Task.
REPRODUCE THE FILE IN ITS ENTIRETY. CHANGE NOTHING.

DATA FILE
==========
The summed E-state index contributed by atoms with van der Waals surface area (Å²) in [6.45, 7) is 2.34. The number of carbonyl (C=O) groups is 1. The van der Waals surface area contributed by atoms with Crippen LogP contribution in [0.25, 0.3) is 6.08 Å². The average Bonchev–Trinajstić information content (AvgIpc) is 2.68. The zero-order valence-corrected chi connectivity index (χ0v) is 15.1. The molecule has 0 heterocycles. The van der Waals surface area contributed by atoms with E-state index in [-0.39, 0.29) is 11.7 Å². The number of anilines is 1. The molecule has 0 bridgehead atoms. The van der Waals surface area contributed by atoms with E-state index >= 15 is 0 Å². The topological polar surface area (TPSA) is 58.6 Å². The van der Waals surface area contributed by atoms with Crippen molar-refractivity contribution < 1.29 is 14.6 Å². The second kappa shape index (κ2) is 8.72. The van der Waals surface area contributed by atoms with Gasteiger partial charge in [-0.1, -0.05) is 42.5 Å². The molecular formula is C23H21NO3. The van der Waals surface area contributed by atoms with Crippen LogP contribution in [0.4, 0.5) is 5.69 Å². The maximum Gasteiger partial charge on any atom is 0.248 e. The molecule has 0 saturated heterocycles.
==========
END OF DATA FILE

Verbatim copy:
The summed E-state index contributed by atoms with van der Waals surface area (Å²) in [6.45, 7) is 2.34. The number of carbonyl (C=O) groups is 1. The van der Waals surface area contributed by atoms with Crippen LogP contribution in [0.25, 0.3) is 6.08 Å². The average Bonchev–Trinajstić information content (AvgIpc) is 2.68. The zero-order valence-corrected chi connectivity index (χ0v) is 15.1. The molecule has 0 heterocycles. The van der Waals surface area contributed by atoms with E-state index in [-0.39, 0.29) is 11.7 Å². The number of anilines is 1. The molecule has 0 bridgehead atoms. The van der Waals surface area contributed by atoms with E-state index >= 15 is 0 Å². The topological polar surface area (TPSA) is 58.6 Å². The van der Waals surface area contributed by atoms with Crippen molar-refractivity contribution < 1.29 is 14.6 Å². The second kappa shape index (κ2) is 8.72. The van der Waals surface area contributed by atoms with Gasteiger partial charge in [-0.1, -0.05) is 42.5 Å². The molecular formula is C23H21NO3. The van der Waals surface area contributed by atoms with Crippen LogP contribution in [0.4, 0.5) is 5.69 Å². The maximum Gasteiger partial charge on any atom is 0.248 e. The molecule has 0 saturated heterocycles.